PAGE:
Collection includes 1,770 or so tiny cars

Alex Tanford’s car collection began simply enough.

It was 20 years ago when the Indiana University law professor decided to look for 1/64 scale die-cast toy replicas of the cars he had owned throughout his life. A few dozen.

Two decades later, Tanford displays his cars in custom-made racks, 12 long rows in each. They are bolted to three walls in the basement of his Bloomington home.

A few of the 1/64 scale toy car replicas in the Alex Tanford collection.

His collection now includes 1,770 vehicles, plus or minus a few. Really. Most are Hot Wheels sized, although the 1/64 scale die-casts from Europe are slightly larger.

Tanford has another collection of about 40 1/43 scale die-cast vehicles on display in the Mauer Law School office. Graduates’ children and co-workers’ children spent hours riding them on the carpet while the adults went about their business. “Mine was the only office that had toys,” Tanford said.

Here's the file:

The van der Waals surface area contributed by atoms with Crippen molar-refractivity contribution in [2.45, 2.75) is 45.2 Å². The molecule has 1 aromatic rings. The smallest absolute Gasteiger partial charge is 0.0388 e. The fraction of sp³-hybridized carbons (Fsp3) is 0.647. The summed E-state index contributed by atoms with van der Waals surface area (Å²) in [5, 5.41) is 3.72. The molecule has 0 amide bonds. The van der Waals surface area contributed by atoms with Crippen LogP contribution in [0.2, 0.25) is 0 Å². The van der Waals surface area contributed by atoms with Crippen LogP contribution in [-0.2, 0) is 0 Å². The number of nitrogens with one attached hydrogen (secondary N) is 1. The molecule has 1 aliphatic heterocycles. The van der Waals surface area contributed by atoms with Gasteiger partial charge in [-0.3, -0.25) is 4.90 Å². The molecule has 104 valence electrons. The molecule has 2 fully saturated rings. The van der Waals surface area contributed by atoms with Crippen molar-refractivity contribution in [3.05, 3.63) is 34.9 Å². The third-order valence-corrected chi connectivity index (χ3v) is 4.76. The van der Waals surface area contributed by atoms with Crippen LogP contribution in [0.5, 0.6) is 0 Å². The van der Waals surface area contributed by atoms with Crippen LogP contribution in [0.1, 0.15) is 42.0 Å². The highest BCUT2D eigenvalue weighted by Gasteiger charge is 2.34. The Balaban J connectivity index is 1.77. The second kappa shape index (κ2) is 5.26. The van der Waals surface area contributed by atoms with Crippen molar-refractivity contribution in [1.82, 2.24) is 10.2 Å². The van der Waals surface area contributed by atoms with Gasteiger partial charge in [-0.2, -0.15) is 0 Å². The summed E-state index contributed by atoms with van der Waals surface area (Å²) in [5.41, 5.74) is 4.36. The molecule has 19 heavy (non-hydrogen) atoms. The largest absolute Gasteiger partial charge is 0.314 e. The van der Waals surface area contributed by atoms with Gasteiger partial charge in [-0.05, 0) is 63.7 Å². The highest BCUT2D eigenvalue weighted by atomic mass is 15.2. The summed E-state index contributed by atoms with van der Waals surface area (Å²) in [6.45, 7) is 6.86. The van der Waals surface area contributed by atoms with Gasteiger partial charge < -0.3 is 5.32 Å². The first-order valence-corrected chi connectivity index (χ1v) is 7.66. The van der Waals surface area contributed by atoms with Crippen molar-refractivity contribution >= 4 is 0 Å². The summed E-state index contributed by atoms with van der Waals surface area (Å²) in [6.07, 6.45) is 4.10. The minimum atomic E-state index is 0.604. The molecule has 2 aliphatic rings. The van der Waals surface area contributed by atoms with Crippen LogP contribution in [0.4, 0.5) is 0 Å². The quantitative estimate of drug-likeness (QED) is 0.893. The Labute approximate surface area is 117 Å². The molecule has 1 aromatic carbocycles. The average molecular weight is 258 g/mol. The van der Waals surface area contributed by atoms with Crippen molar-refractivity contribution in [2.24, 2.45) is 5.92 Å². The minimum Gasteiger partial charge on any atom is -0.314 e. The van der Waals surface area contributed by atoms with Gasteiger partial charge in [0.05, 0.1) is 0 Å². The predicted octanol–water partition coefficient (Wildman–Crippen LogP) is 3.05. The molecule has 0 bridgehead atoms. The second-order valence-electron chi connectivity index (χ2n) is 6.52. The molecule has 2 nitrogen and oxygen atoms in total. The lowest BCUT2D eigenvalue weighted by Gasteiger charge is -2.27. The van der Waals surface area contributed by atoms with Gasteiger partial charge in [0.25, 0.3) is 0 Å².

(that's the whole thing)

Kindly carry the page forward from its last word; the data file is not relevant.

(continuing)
The cars on display in his basement are parked side by side at an angle on shelves behind clear hard plastic panels. Others are in drawers marked with a year, waiting to be unpacked to find a place among the others.

Alex Tanford has several cars still in the package and tucked away in drawers waiting to be put on display.

Cars are organized by year, starting with 1948, and parked alphabetically within each year. Tanford created a multi-page master list referencing the vehicles in his collection.

For example, if you want to see all the Cadillacs, there is a list of them. A station wagon? Trucks? Convertibles? He knows how many there are and what year each one is from. No duplicates.

1/64 diecast model of the 1960 Chryser Imperial, partially in focus

Tanford also knows the cars he doesn’t own, cars he’s owned full-size but can’t find in 1/64 scale replicas. He’s pretty sure no one made the tiny toy version of the Nash Ambassador; his parents owned a 1950 model, the first car he ever drove.

When he was 16, Tanford learned to drive in a 1963 Ford Fairlane station wagon with a three-speed stick. “I don’t have one either,” he said.